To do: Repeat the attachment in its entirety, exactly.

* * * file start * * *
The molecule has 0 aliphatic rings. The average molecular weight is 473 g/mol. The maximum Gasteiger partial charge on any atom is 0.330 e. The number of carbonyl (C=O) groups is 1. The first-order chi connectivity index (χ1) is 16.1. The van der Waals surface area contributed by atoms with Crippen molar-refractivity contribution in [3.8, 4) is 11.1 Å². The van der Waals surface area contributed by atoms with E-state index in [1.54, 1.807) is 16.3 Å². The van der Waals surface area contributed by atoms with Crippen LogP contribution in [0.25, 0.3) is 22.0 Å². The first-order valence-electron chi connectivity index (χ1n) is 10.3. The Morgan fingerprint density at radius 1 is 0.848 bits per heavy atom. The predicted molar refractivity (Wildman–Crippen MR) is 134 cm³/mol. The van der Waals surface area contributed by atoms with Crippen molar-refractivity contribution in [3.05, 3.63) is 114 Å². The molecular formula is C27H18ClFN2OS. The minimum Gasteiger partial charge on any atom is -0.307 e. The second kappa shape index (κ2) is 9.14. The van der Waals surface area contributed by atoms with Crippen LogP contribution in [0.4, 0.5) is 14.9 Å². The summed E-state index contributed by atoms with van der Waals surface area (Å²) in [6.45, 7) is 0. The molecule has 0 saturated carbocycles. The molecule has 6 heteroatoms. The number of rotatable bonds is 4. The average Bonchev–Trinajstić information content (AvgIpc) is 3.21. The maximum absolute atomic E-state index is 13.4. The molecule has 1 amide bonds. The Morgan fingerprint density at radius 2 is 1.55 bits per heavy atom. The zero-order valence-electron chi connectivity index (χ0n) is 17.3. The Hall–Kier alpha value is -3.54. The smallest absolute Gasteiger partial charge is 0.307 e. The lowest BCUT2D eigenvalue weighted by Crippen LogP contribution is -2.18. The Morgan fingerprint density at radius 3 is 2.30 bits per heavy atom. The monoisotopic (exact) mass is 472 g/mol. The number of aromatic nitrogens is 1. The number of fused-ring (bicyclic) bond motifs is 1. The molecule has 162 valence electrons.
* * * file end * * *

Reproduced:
The molecule has 0 aliphatic rings. The average molecular weight is 473 g/mol. The maximum Gasteiger partial charge on any atom is 0.330 e. The number of carbonyl (C=O) groups is 1. The first-order chi connectivity index (χ1) is 16.1. The van der Waals surface area contributed by atoms with Crippen molar-refractivity contribution in [3.8, 4) is 11.1 Å². The van der Waals surface area contributed by atoms with E-state index in [1.54, 1.807) is 16.3 Å². The van der Waals surface area contributed by atoms with Crippen LogP contribution in [0.25, 0.3) is 22.0 Å². The first-order valence-electron chi connectivity index (χ1n) is 10.3. The Morgan fingerprint density at radius 1 is 0.848 bits per heavy atom. The predicted molar refractivity (Wildman–Crippen MR) is 134 cm³/mol. The van der Waals surface area contributed by atoms with Crippen molar-refractivity contribution in [3.05, 3.63) is 114 Å². The molecular formula is C27H18ClFN2OS. The minimum Gasteiger partial charge on any atom is -0.307 e. The second kappa shape index (κ2) is 9.14. The van der Waals surface area contributed by atoms with Crippen LogP contribution in [0.4, 0.5) is 14.9 Å². The summed E-state index contributed by atoms with van der Waals surface area (Å²) in [6.45, 7) is 0. The molecule has 0 saturated carbocycles. The molecule has 6 heteroatoms. The number of rotatable bonds is 4. The average Bonchev–Trinajstić information content (AvgIpc) is 3.21. The maximum absolute atomic E-state index is 13.4. The molecule has 1 amide bonds. The Morgan fingerprint density at radius 2 is 1.55 bits per heavy atom. The zero-order valence-electron chi connectivity index (χ0n) is 17.3. The Hall–Kier alpha value is -3.54. The smallest absolute Gasteiger partial charge is 0.307 e. The lowest BCUT2D eigenvalue weighted by Crippen LogP contribution is -2.18. The Morgan fingerprint density at radius 3 is 2.30 bits per heavy atom. The monoisotopic (exact) mass is 472 g/mol. The number of aromatic nitrogens is 1. The number of fused-ring (bicyclic) bond motifs is 1. The molecule has 162 valence electrons.